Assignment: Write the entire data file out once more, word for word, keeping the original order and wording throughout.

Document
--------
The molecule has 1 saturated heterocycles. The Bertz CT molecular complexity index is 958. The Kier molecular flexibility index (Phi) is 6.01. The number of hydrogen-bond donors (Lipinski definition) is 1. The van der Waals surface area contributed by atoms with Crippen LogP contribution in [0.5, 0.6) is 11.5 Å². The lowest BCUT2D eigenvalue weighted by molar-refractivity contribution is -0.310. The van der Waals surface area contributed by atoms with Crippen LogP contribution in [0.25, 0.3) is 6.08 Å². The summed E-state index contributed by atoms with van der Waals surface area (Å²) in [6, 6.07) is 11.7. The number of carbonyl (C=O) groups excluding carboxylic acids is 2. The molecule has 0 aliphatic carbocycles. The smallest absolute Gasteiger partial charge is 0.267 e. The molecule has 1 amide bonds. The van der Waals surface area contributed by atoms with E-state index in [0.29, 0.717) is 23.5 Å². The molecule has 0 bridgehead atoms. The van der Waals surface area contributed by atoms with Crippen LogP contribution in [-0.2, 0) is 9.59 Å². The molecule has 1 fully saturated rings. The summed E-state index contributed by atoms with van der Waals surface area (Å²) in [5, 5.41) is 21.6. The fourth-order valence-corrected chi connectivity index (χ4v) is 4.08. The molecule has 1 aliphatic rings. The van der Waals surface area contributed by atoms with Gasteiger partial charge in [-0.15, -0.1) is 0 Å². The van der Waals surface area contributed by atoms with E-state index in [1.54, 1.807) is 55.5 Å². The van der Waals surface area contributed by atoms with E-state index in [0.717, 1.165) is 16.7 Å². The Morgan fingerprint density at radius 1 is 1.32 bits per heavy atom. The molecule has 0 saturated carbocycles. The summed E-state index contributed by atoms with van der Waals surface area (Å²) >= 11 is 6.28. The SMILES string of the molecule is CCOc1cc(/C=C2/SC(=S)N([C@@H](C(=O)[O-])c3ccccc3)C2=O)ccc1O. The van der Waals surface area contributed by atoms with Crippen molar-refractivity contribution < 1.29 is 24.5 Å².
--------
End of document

The molecule has 1 saturated heterocycles. The Bertz CT molecular complexity index is 958. The Kier molecular flexibility index (Phi) is 6.01. The number of hydrogen-bond donors (Lipinski definition) is 1. The van der Waals surface area contributed by atoms with Crippen LogP contribution in [0.5, 0.6) is 11.5 Å². The lowest BCUT2D eigenvalue weighted by molar-refractivity contribution is -0.310. The van der Waals surface area contributed by atoms with Crippen LogP contribution in [0.25, 0.3) is 6.08 Å². The summed E-state index contributed by atoms with van der Waals surface area (Å²) in [6, 6.07) is 11.7. The number of carbonyl (C=O) groups excluding carboxylic acids is 2. The molecule has 0 aliphatic carbocycles. The smallest absolute Gasteiger partial charge is 0.267 e. The molecule has 1 amide bonds. The van der Waals surface area contributed by atoms with E-state index in [0.29, 0.717) is 23.5 Å². The molecule has 0 bridgehead atoms. The van der Waals surface area contributed by atoms with Crippen LogP contribution in [-0.2, 0) is 9.59 Å². The molecule has 1 fully saturated rings. The summed E-state index contributed by atoms with van der Waals surface area (Å²) in [5, 5.41) is 21.6. The fourth-order valence-corrected chi connectivity index (χ4v) is 4.08. The molecule has 1 aliphatic rings. The van der Waals surface area contributed by atoms with Gasteiger partial charge in [-0.15, -0.1) is 0 Å². The van der Waals surface area contributed by atoms with E-state index in [1.54, 1.807) is 55.5 Å². The van der Waals surface area contributed by atoms with E-state index in [0.717, 1.165) is 16.7 Å². The Morgan fingerprint density at radius 1 is 1.32 bits per heavy atom. The molecule has 0 saturated carbocycles. The summed E-state index contributed by atoms with van der Waals surface area (Å²) >= 11 is 6.28. The SMILES string of the molecule is CCOc1cc(/C=C2/SC(=S)N([C@@H](C(=O)[O-])c3ccccc3)C2=O)ccc1O. The van der Waals surface area contributed by atoms with Crippen molar-refractivity contribution < 1.29 is 24.5 Å².